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by Beth Anderson
Amber Quill Press, February 2003
262 pages
ISBN: 159279968X

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In SECOND GENERATION, two men risk everything in order to find a lost emerald mine in 1930s Colombia. Emelio Castivenette is convinced that he knows the location of this mineral deposit and he enrolls Michael Shaunnessey, to help him finance the search. Michael is unhappy with his life, he is hoping that if he finds the treasure he can provide better for his wife Daisy and daughter Leigh. Emelio has a sickly wife and a small boy to take care. He hopes that the riches he discovers will help improve his situation. Just as both men were soon ready to abandon hope they find the mine and together they will form a partnership making them wealthy for the rest of their lives.

For ten years, the mine has prospered but neither man is happy. Even with more money their life situations are pretty much the same as it was a decade ago. Unbeknownst to them, is that their young children are falling in love with each other, one night consummating their love. When Michael and thirteen-year-old Leigh return to America they learn that she is pregnant and this in turn will start a tragic chain of events and a circle of hatred that will span for forty years. Shaunnessey will ruin Castivenette without even bothering to explain his actions.

What could have been an epic historical novel, such as Venezuelan author Romulo Gallego’s Dona Barbara or Sidney Sheldon’s Master of the Game, turns out to be something written for a television soap opera. The book is heavy on the melodrama, too many characters involved, improbable situations that occur almost instantly, and a story resolution that seems pulled out of a hat. Forty years may have passed in SECOND GENERATION, but this overly ambitious work is only 262 pages long. It is not enough for the story the author wants to develop for her readers.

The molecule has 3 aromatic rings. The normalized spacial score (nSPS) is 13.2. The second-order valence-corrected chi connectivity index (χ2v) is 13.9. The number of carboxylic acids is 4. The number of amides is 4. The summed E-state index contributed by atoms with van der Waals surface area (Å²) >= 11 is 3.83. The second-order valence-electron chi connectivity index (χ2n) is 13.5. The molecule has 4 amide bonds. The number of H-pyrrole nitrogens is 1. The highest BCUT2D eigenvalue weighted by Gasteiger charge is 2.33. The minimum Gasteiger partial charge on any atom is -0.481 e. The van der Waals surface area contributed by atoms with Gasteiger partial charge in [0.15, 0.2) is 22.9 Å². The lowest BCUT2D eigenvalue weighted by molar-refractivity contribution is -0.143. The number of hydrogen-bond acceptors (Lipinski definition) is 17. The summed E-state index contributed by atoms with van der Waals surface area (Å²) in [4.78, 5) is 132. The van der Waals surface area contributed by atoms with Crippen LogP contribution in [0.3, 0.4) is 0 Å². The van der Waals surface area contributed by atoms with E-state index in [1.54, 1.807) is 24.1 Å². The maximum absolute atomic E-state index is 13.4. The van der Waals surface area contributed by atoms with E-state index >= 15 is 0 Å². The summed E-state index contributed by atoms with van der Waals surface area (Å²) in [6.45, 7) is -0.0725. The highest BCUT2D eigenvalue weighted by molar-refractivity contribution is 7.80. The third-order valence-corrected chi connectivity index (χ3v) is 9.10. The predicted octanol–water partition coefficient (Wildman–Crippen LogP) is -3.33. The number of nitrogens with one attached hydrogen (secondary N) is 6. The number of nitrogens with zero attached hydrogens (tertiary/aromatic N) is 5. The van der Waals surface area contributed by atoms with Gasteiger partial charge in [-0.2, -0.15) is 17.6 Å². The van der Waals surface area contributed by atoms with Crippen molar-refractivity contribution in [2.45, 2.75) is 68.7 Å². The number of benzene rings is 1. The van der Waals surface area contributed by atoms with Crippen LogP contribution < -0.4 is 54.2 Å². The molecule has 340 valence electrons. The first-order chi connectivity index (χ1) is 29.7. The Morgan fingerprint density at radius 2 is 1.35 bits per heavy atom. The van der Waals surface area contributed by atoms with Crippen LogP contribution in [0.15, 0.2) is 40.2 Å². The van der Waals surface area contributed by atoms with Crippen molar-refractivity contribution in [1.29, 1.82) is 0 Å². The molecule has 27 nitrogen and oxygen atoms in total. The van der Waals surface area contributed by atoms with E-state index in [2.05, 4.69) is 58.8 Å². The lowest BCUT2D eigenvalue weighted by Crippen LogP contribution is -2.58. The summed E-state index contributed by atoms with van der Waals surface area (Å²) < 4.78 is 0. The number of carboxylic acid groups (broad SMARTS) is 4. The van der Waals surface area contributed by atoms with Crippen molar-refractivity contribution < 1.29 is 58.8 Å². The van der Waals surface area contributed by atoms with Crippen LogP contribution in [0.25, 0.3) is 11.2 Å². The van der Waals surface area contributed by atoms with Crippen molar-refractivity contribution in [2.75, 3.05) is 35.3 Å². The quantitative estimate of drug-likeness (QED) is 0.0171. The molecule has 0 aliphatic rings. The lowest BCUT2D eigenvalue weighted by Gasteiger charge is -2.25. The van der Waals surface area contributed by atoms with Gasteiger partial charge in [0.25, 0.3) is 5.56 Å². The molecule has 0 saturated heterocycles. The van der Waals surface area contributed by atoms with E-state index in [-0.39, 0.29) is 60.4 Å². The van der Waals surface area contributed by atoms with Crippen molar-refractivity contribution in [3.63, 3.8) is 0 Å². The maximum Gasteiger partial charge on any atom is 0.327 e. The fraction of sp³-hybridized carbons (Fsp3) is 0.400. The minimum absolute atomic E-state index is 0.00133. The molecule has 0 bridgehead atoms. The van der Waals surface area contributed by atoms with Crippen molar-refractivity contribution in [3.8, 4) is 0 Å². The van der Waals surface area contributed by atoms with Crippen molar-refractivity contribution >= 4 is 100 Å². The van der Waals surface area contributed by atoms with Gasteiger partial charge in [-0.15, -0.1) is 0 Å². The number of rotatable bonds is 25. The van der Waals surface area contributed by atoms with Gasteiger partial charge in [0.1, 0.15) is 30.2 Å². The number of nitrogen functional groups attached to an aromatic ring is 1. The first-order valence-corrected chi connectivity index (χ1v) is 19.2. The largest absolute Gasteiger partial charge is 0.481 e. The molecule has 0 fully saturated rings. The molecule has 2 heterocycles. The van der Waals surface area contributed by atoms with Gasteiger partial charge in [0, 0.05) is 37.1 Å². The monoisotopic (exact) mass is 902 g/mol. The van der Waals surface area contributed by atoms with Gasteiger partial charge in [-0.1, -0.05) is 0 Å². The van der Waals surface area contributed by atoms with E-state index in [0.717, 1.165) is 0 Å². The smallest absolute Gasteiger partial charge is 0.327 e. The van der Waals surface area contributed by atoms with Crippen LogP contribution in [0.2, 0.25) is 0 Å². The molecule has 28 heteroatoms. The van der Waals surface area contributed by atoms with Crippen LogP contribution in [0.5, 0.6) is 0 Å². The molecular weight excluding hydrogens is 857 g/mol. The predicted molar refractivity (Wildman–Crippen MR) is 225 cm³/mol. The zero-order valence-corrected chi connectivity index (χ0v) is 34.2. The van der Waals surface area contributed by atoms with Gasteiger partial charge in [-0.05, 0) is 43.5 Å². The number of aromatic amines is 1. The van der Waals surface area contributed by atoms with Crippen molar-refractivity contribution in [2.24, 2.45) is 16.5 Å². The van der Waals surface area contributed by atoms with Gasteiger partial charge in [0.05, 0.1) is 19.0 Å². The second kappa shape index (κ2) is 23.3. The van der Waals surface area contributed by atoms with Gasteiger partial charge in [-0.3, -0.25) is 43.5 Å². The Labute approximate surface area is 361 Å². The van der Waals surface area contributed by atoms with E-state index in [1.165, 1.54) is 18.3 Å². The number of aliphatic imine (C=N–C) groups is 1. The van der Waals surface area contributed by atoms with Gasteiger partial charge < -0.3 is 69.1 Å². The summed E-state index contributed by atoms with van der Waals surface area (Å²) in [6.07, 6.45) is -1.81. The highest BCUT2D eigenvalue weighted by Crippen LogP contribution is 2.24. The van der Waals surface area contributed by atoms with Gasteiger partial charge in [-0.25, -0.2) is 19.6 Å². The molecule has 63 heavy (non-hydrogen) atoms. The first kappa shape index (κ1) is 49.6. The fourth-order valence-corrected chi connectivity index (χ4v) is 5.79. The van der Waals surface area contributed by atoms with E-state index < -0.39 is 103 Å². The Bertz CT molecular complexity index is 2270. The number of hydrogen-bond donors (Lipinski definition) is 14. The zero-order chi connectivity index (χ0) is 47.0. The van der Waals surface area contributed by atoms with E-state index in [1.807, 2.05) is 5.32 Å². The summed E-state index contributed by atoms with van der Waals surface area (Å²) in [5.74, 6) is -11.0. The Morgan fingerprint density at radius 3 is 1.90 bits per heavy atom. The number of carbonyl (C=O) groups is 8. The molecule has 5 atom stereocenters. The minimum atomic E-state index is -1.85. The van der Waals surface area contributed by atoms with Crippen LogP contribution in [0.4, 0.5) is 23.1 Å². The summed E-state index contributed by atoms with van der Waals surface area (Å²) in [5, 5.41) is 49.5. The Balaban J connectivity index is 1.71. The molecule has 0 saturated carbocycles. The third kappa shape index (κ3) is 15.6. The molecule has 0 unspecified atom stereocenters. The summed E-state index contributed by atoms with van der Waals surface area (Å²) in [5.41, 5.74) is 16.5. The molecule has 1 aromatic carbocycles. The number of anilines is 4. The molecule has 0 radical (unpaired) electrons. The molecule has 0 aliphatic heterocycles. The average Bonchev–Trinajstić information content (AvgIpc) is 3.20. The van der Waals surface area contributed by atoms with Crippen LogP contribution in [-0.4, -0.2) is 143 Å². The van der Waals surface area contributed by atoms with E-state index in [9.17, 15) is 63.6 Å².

Leigh Shaunnessey, the main protagonist, is overdeveloped at the expense of the other characters that make them look like templates. The reader learns all about Leigh’s trial and tribulations. These ranges from putting her child up for adoption with her Chinese servants; fulfilling her father’s dying wishes; and marrying the brother of the man she loves. She will show that she is a powerful woman with strong motivations and political aspirations in the United States during the 1970s.

Meanwhile, Girardo, the other catalyst in the feud, is put on the wayside where we learn that he has become a powerful drug lord with a deep hatred for the Shaunnessey. This character should have been analyzed as much as Leigh was throughout the novel. Their inevitable reunion is unconvincing and it occurs too late in the novel, almost like an afterthought. Girardo puts into effect a dastardly plan to ruin Leigh and her family, but the details are scant and few. The book ties everything up rather quickly with a swift resolution when there are less than twenty pages left to the story. In the end the past will be forgotten and everyone will leave happily ever after. What it will actually do is leave the readers with whiplash wondering what happened by story's end.

Reviewed by Angel L. Soto, March 2003

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Contact: Yvonne Klein (ymk@reviewingtheevidence.com)

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